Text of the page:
DC -- U.S. Capitol Grounds -- James A. Garfield Monument:
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Wikipedia Description: James A. Garfield Monument
From Wikipedia, the free encyclopedia
The James A. Garfield Monument stands on the grounds of the United States Capitol in the circle at First Street, S.W., and Maryland Avenue, Washington, D.C. It is a memorial to President James A. Garfield, elected in 1880 and assassinated in 1881 after serving only four months of his term, by a disgruntled office-seeker named Charles J. Guiteau.
The monument, sculpted by John Quincy Adams Ward (1830-1910) and cast by The Henry-Bonnard Co. of New York, with a pedestal designed by Richard Morris Hunt, is an outstanding example of American Beaux-Arts sculpture. It was unveiled on May 12, 1887. Today it stands as part of a three-part sculptural group near the Capitol Reflecting Pool including the Peace Monument and the Ulysses S. Grant Memorial.
The memorial was commissioned in 1884 by the Society of the Army of the Cumberland, of which Garfield had been a member. The Society raised almost $28,000 to pay the sculptor. Some of the funds were raised by The Garfield Monument Fair, which was held in the Rotunda and Statuary Hall in 1882. Also in that year, Congress appropriated to the Society $7500 in funds from the sale of condemned cannons; in 1884 it appropriated $30,000 for the pedestal. The monument was incorporated into the Capitol Grounds on January 2, 1975.
The inscription reads:
(On Garfield statue:)
THE HENRY-BONNARD BRONZE CO.
(On speech held in Garfield's proper left hand:)
Law, Justice, Prosperity
(On each base figure:)
(Base, top section, front:)
JAMES. A. GARFIELD
(Base, top section, left side:)
MEMBER OF CONGRESS,
(Base, top section, right side:)
ERECTED BY HIS COMRADES
SOCIETY OF THE ARMY
MAY 18, 1887
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2007 photos: Equipment this year: I used the Fuji S9000 almost exclusively except for the period when it broke and I had to send it back for repairs. In August, I bought a Canon Rebel Xti, my first digital SLR (vs regular digital) which I tried as well but I wasn't that excited by it.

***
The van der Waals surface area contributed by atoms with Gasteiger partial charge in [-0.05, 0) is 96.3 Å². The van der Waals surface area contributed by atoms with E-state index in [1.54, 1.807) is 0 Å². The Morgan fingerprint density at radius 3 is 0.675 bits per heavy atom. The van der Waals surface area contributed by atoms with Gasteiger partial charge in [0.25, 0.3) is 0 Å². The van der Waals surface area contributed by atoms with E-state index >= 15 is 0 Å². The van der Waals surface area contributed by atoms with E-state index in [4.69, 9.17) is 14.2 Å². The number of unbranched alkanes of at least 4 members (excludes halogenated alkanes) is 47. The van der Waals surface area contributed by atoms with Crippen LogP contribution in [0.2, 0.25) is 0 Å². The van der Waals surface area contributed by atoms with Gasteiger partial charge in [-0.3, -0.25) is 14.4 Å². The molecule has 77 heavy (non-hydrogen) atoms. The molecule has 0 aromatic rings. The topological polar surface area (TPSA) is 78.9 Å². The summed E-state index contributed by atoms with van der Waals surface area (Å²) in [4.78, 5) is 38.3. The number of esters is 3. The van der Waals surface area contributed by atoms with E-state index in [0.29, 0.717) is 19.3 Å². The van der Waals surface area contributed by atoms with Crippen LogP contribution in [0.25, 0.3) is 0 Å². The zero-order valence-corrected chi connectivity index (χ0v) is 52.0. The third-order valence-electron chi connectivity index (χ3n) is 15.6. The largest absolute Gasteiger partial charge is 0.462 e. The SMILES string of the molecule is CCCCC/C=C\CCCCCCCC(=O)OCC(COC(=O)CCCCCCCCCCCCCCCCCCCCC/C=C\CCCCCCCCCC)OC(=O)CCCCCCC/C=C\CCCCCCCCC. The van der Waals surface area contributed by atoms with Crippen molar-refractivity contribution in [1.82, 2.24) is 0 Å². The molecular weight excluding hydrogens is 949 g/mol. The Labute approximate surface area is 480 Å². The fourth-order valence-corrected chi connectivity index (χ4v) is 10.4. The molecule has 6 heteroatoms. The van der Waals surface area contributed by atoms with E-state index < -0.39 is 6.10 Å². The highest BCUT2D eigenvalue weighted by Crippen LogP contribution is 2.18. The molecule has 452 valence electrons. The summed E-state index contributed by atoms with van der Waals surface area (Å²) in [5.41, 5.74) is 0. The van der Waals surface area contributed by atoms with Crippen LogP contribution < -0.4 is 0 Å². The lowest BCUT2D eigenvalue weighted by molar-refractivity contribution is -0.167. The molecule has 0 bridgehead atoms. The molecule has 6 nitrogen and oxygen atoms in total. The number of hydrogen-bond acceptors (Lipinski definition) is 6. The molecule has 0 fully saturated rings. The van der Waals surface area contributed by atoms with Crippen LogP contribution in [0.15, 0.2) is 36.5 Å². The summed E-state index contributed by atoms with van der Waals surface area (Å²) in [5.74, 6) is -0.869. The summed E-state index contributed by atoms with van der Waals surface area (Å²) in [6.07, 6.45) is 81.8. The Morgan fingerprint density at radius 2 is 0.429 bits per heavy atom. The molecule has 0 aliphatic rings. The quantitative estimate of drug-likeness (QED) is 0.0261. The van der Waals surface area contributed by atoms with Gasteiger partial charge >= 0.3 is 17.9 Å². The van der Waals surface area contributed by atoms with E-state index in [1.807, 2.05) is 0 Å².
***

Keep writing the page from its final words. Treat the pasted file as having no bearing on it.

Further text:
Trips this year: Two weeks down south (including Graceland, Shiloh, VIcksburg, and New Orleans), a week at a time share in Costa Rica over my 50th birthday, a week off for a family reunion in the Wisconsin Dells (with sidetrips to Dayton, Springfield, and Madison), a week in San Diego for the Comic-Con with a side trip to Michigan for two family reunions, a drive up to Niagara Falls, a couple of weekend jaunts including the Civil War Preservation Trust Grand Review in Vicksburg, and a December journey to three state capitols (Richmond, Raleigh, and Columbia). I saw sites in 18 states and 3 other countries this year -- the first year I'd been to more than two other countries since we lived in Venezuela when I was a little toddler.
Ego strokes: A photo that I took at the National Archives was used as the author photo on the book jacket for David A. Nichols' "A Matter of Justice: Eisenhower and the Beginning of the Civil Rights Revolution." I became a volunteer photographer at both Sixth and I Historic Synagogue and the Civil War Preservation Trust (later renamed "Civil War Trust")..
Number of photos taken this year: 225,000.
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